Getting information on the customer's journey is not the only thing that analytics can do for businesses. In the backup and disaster recovery industry, data analytics can automate some of the business continuity planning process. This way, IT experts can reduce the time spent on maintenance and can focus on their customers or on meeting new prospects.

Big Data, Big Problems

Statistics on the state of data storage are alarming. They show that in the business world, around 80% of data is redundant. Humanity will generate around 1.7 terabytes for every human being on the planet by 2020, according to research firm IDC. The mobile device has all but replaced digital cameras, and there is an never-ending hunt for better quality images or videos, taken with a multifunctional camera in your back pocket, the smartphone. But with better quality comes increasing file size. 

So what happens when BYOD devices are constantly synced to company systems and a large quantity of data is amassed? In short, chaos institutes. Data from mobile devices, social media, company devices and other sources is all stored on company systems. Data which you don't really need and use is stored - in some cases, data which is not accessed for years will be backed up, and people will be paid to store and manage it. Most business owners often have no idea what's on their network.

So what is the solution? Backup providers simply try to sell more storage. In the short term, it might work. But in the long-term, it's not a sustainable approach.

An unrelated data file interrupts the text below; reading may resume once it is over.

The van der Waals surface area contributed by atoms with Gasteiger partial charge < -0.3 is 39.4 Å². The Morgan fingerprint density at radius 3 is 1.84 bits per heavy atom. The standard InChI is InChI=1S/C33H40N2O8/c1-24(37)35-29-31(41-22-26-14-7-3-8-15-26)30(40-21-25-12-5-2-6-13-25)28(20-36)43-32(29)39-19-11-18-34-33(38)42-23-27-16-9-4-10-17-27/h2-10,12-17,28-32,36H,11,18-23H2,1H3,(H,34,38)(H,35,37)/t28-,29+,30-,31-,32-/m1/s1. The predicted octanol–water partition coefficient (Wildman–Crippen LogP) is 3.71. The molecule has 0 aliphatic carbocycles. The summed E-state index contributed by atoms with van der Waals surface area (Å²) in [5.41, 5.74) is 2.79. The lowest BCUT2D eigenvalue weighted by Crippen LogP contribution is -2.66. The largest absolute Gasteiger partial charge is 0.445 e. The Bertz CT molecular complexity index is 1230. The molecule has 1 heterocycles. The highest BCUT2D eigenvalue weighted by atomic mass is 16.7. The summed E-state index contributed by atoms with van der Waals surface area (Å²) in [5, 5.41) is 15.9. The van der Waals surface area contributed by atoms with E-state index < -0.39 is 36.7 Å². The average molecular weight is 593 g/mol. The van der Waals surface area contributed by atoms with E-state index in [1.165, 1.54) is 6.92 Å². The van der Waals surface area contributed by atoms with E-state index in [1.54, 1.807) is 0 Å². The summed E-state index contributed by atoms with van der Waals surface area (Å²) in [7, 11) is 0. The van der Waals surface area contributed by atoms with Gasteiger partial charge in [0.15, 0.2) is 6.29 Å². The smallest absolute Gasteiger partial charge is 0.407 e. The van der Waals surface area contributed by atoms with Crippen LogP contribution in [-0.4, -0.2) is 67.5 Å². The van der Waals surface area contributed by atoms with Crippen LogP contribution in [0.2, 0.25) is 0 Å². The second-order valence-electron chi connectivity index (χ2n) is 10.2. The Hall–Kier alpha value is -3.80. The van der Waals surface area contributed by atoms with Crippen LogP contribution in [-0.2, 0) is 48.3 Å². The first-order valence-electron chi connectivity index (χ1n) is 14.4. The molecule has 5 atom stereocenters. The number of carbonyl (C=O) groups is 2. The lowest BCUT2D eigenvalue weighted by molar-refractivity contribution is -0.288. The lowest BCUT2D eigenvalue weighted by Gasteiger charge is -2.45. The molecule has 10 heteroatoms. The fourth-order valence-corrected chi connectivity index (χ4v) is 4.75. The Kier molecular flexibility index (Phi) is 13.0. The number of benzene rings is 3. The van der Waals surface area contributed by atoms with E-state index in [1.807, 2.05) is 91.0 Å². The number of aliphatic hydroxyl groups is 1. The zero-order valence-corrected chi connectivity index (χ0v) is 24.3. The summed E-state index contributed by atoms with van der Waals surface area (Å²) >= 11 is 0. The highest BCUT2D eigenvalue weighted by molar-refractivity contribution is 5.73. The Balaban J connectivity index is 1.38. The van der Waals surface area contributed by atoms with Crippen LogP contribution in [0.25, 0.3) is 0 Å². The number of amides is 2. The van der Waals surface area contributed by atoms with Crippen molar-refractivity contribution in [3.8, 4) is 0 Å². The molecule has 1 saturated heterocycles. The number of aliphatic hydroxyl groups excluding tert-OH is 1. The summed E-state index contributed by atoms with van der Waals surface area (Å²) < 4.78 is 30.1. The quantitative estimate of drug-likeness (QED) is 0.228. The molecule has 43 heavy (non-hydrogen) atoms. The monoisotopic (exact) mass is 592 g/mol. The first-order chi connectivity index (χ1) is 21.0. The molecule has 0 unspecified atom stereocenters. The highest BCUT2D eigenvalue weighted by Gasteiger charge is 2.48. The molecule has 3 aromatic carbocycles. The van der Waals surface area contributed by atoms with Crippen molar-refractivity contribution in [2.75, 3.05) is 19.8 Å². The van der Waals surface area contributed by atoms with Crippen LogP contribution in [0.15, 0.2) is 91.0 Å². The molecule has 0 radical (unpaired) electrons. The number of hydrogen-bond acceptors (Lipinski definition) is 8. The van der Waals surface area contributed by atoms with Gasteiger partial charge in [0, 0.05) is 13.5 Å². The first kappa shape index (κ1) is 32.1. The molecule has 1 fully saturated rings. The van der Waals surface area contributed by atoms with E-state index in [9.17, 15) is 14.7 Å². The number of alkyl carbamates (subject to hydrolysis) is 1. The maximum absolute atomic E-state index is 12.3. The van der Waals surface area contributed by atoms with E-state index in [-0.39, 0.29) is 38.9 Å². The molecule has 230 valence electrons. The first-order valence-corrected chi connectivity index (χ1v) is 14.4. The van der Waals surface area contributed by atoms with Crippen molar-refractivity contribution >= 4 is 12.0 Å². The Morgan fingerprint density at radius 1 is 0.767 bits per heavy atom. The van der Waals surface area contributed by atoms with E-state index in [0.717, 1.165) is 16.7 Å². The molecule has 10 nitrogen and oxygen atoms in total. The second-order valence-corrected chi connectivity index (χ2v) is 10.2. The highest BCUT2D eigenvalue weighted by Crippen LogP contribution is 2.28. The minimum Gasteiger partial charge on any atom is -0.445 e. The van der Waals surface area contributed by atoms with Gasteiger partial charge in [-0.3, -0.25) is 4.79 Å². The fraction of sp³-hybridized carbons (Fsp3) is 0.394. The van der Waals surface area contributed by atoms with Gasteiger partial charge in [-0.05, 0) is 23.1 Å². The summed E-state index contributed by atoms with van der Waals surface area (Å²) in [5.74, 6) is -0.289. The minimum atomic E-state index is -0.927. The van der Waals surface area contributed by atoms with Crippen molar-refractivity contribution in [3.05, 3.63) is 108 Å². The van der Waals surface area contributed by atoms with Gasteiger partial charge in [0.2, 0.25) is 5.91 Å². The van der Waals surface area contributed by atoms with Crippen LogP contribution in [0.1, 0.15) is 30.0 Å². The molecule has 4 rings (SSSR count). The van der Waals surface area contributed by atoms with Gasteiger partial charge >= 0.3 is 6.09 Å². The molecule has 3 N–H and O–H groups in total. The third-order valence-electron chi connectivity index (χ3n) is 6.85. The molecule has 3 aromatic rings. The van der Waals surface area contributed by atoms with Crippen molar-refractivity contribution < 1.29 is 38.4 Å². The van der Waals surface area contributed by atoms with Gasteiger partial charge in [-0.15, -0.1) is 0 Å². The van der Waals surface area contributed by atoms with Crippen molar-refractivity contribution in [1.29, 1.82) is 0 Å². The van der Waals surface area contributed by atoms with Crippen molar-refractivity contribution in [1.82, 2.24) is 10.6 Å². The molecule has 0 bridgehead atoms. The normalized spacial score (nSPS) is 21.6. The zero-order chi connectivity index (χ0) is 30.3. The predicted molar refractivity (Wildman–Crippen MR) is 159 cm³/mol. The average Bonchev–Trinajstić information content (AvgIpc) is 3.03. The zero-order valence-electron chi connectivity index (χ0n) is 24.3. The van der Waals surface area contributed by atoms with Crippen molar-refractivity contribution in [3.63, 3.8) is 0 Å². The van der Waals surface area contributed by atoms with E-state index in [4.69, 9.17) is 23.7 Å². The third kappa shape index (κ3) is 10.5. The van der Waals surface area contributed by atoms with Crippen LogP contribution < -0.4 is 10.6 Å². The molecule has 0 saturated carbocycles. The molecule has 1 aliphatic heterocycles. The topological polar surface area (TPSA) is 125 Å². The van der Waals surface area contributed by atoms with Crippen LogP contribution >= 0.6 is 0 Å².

The Need For Better Backup Process

IT pros are no strangers to the problem of data hoarding. Most of the times, they will need to carefully balance backup and recovery needs with rising storage costs and flatlining budgets. A shocking study from GFI shows that 53% of businesses don't backup their data, as they should.

Part of the problem is the backup process is not always perfect. IT pros cite the backup process takes too long, is not affordable and not secure. A lot of system administrators will even outright say that they have too much data and it hinders the ability to backup daily.

Analytics Show Where The Pain Points Are

Backup and recovery doesn't really have to be that hard. Instead of adding more storage to deal with the problem, you can intelligently use the storage you already have. Analytics technology now make it possible to analyze backups and check if a certain file is to be backed up or binned. This way, you can see the bigger picture as to what is in your system backup, and make data-driven decisions.

For IT professionals, data analytics is a godsend. It has the potential to reduce the time spent auditing data, looking for the critical pieces of the puzzle in the business's continuity plan. Companies need to be up and running back fast, if an outage happens. And this means mission-critical information (emails, documents, information about customers or payment systems) must be restored quickly, in minutes if possible. The need for a better backup process is stringent.

Get Alerts About Your Files

A backup system with analytics capability will not only give you an idea of what's in the backup, but also alert as to the status of mission-critical files. Admins can receive emails if important files are not being backed up, and the system will be able to point to the problem that needs resolving.

Backup analytics takes the same efficiency and intelligence that it has brought to businesses when improving the customer's buying experience and applies it to the backup and recovery process.

But more importantly, it may just make the backup process so easy to deal with, that business owners and IT managers will finally allow it to take its rightful place at the top of business planning priorities list.